A timely book on Bhutan uncovers a kingdom that is defined by its Gross National Happiness, writes Kishore Singh
This was the week to have been in Bhutan, a momentous few days that saw 28-year-old Jigme Khesar Namgyal become the fifth king of the Wangchuk dynasty in a coronation ceremony that, though low-key in accordance with his father’s wishes, was nevertheless spectacular.
It was a week that formalised Jigme Singye’s abdication two years ago in favour of his son, and marked the entry into the next centum of Bhutanese monarchy, even as elections earlier in the year ushered in a democratic process in what is probably the least spoiled corner of the world, a place where, according to its fourth and former king, “Instead of putting the Gross National Product at the centre of our endeavours, let us strive for Gross National Happiness.”
It is a sentiment that seems to work in Bhutan; it has certainly drawn portrait photographer Gunter Pfannmuller and culture and travel writer Wilhelm Klein to it for close on two decades on “a quest that will not end for the rest of our lives”.
They initially visited the country to work on a project titled In Search of Dignity, which included forays also into East Africa, India and Myanmar. “The basic idea behind it,” Klein explains, “is that as colonialism once impoverished the colonised economically, similarly a cultural colonisation is taking place that destroys and robs the world of values that are irretrievable.”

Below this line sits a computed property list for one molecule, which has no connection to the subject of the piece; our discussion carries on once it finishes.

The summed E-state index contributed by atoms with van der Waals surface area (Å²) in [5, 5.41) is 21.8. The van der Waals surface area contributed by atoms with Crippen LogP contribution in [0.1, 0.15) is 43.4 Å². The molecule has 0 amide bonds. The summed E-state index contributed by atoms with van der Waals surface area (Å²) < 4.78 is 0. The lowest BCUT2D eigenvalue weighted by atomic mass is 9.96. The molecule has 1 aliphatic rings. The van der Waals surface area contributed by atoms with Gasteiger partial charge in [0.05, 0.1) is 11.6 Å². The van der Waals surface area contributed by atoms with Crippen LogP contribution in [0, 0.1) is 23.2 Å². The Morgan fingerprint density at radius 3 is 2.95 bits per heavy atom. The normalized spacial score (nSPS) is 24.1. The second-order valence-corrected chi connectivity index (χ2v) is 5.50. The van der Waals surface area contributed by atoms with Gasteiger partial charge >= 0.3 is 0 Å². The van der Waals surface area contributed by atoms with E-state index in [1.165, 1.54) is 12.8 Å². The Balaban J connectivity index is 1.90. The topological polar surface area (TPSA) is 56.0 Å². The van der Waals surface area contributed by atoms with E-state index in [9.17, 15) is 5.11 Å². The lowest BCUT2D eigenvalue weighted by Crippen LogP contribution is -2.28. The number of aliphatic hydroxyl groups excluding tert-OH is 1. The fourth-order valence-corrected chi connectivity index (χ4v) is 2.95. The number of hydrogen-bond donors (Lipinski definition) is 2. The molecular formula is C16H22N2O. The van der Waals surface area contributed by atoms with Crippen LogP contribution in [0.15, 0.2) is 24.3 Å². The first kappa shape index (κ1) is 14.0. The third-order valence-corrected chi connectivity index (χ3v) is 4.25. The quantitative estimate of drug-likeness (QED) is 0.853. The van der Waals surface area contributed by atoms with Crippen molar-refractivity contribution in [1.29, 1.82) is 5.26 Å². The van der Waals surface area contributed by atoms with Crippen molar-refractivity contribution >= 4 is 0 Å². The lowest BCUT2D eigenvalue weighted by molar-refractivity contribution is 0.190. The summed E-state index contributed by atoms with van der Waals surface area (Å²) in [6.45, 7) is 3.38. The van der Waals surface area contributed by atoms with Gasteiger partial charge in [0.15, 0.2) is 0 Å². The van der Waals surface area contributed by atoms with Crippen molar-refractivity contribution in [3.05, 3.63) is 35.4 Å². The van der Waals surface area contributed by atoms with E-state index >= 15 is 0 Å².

The project was important to them because, as was evident, “Colonial photographers in the late 19th and early 20th century have left us with images of people and places whose soul has disappeared. We went out on 10 photographic expeditions to salvage what is still left,” expeditions under extreme “time constraint since modern transport and communication are erasing the last traces of a multi-cultural world faster than we can preserve it on film.”
Bhutan was part of that, yet something they wanted to keep apart. “With Bhutan we wanted to focus our Dignity project on one country, one culture and one people. We had photographed Christians, Muslims, Mother Goddess worshippers, animists, Hindus, Sikhs and Theravada Buddhists, but we spared Mahayana/Tantric Buddhists for this book. Since Tibet was out of question — we went there, but realised that the political situation wouldn’t permit us to work with the freedom and leisure we are used to — [so] there remained only Bhutan.”
The book, now in the market by happy coincidence at the time of the fifth king’s coronation, is like two different volumes, the first part clearly Klein’s historical and cultural reference work, accompanied by Pfannmuller’s extraordinary black and white photographs of Bhutan taken with a Leica camera (the colour pictures being less nuanced) of a — you can’t help but ask — disappearing Shangrila?